Since the publication of Michael Wolff’s “Fire and Fury,” pundits and politicians have again questioned President Donald Trump’s mental stability, provoking the Twitterer-in-Chief to retort that he is a “stable genius.” I leave mental health diagnoses to healthcare professionals, but as America pauses to remember Dr. Martin Luther King Jr. this weekend, we would do well to heed King’s prophetic diagnosis of our shared moral malady. Indeed, we cannot honor King without addressing the spiritual sickness that produced extremism in statehouses, in the U.S. Congress, and in the present administration.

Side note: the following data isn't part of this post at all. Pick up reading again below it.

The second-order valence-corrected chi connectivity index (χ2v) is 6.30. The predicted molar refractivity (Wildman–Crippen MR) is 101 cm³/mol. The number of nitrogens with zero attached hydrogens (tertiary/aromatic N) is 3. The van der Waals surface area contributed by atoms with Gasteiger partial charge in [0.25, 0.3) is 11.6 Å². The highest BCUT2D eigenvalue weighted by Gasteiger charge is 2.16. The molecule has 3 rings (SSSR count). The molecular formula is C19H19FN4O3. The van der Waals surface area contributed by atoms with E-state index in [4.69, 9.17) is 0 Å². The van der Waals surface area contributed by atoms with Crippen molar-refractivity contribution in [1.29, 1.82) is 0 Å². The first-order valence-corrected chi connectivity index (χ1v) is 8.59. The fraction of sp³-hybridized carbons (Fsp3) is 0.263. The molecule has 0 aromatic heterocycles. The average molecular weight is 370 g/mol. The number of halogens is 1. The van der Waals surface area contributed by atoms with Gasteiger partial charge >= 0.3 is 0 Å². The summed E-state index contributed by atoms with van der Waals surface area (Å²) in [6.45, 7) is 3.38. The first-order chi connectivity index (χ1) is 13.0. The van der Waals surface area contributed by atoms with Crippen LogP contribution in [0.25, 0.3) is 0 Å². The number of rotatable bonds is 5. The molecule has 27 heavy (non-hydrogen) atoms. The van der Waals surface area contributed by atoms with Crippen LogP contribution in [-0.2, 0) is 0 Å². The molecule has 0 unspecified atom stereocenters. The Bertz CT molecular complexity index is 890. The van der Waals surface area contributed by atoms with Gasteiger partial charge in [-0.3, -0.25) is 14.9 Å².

In his final public sermon on the evening of April 3rd, 1968, as a thunderstorm outside the church echoed the turmoil in America’s public life, King said, “The nation is sick. Trouble is in the land. Confusion all around.” This diagnosis was rooted in his assessment that America had never fully repented of her original sin of race-based chattel slavery. After a Civil War tore the nation is two, Reconstruction was an attempt to implement policies that would recognize African Americans as full citizens of the republic and make reparations for the economic injustice of their stolen labor.
But Reconstruction’s promise was not fulfilled, and the Redemption movement arose to push back against that progress, not only in the South, but in federal policy as well. By the time King was born, the Supreme Court of the United States had made “separate but equal” the law of the land, codifying racial distinction and its inevitable result — economic inequality.